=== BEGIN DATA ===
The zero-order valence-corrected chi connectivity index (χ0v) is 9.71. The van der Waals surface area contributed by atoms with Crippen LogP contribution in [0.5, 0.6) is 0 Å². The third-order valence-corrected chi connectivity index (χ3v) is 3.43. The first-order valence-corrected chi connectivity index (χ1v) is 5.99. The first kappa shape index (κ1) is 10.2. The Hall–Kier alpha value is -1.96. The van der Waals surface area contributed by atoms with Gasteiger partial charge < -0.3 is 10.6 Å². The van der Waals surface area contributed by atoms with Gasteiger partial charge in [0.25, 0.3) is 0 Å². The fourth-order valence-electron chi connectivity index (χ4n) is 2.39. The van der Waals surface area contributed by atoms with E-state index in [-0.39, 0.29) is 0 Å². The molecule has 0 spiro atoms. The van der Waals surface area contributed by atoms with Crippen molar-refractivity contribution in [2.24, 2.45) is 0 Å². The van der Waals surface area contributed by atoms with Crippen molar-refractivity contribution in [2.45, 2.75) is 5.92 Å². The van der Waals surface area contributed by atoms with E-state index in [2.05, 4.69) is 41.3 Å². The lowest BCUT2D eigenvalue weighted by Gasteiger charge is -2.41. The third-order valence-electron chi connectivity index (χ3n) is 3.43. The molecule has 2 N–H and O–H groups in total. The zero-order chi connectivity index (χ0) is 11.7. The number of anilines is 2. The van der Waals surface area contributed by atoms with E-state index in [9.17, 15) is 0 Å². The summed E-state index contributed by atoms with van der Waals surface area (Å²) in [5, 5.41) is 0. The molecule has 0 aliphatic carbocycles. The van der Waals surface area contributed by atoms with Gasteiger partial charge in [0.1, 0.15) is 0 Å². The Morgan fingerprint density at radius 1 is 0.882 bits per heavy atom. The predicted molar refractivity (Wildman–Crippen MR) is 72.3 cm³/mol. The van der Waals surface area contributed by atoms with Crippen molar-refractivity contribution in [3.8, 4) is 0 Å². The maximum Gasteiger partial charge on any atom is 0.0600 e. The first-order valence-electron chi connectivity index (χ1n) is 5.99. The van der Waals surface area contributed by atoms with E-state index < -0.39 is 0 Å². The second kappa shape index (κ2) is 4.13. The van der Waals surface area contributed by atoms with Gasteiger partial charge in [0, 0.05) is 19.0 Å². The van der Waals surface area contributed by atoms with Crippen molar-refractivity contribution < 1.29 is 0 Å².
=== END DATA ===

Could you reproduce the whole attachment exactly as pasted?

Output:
The zero-order valence-corrected chi connectivity index (χ0v) is 9.71. The van der Waals surface area contributed by atoms with Crippen LogP contribution in [0.5, 0.6) is 0 Å². The third-order valence-corrected chi connectivity index (χ3v) is 3.43. The first-order valence-corrected chi connectivity index (χ1v) is 5.99. The first kappa shape index (κ1) is 10.2. The Hall–Kier alpha value is -1.96. The van der Waals surface area contributed by atoms with Gasteiger partial charge < -0.3 is 10.6 Å². The van der Waals surface area contributed by atoms with Gasteiger partial charge in [0.25, 0.3) is 0 Å². The fourth-order valence-electron chi connectivity index (χ4n) is 2.39. The van der Waals surface area contributed by atoms with E-state index in [-0.39, 0.29) is 0 Å². The molecule has 0 spiro atoms. The van der Waals surface area contributed by atoms with Crippen molar-refractivity contribution in [2.24, 2.45) is 0 Å². The van der Waals surface area contributed by atoms with Crippen molar-refractivity contribution in [2.45, 2.75) is 5.92 Å². The van der Waals surface area contributed by atoms with E-state index in [2.05, 4.69) is 41.3 Å². The lowest BCUT2D eigenvalue weighted by Gasteiger charge is -2.41. The third-order valence-electron chi connectivity index (χ3n) is 3.43. The molecule has 2 N–H and O–H groups in total. The zero-order chi connectivity index (χ0) is 11.7. The number of anilines is 2. The van der Waals surface area contributed by atoms with E-state index in [9.17, 15) is 0 Å². The summed E-state index contributed by atoms with van der Waals surface area (Å²) in [5, 5.41) is 0. The molecule has 0 aliphatic carbocycles. The van der Waals surface area contributed by atoms with Gasteiger partial charge in [0.1, 0.15) is 0 Å². The Morgan fingerprint density at radius 1 is 0.882 bits per heavy atom. The predicted molar refractivity (Wildman–Crippen MR) is 72.3 cm³/mol. The van der Waals surface area contributed by atoms with Crippen molar-refractivity contribution in [3.8, 4) is 0 Å². The maximum Gasteiger partial charge on any atom is 0.0600 e. The first-order valence-electron chi connectivity index (χ1n) is 5.99. The van der Waals surface area contributed by atoms with E-state index < -0.39 is 0 Å². The second kappa shape index (κ2) is 4.13. The van der Waals surface area contributed by atoms with Gasteiger partial charge in [0, 0.05) is 19.0 Å². The van der Waals surface area contributed by atoms with Crippen molar-refractivity contribution < 1.29 is 0 Å².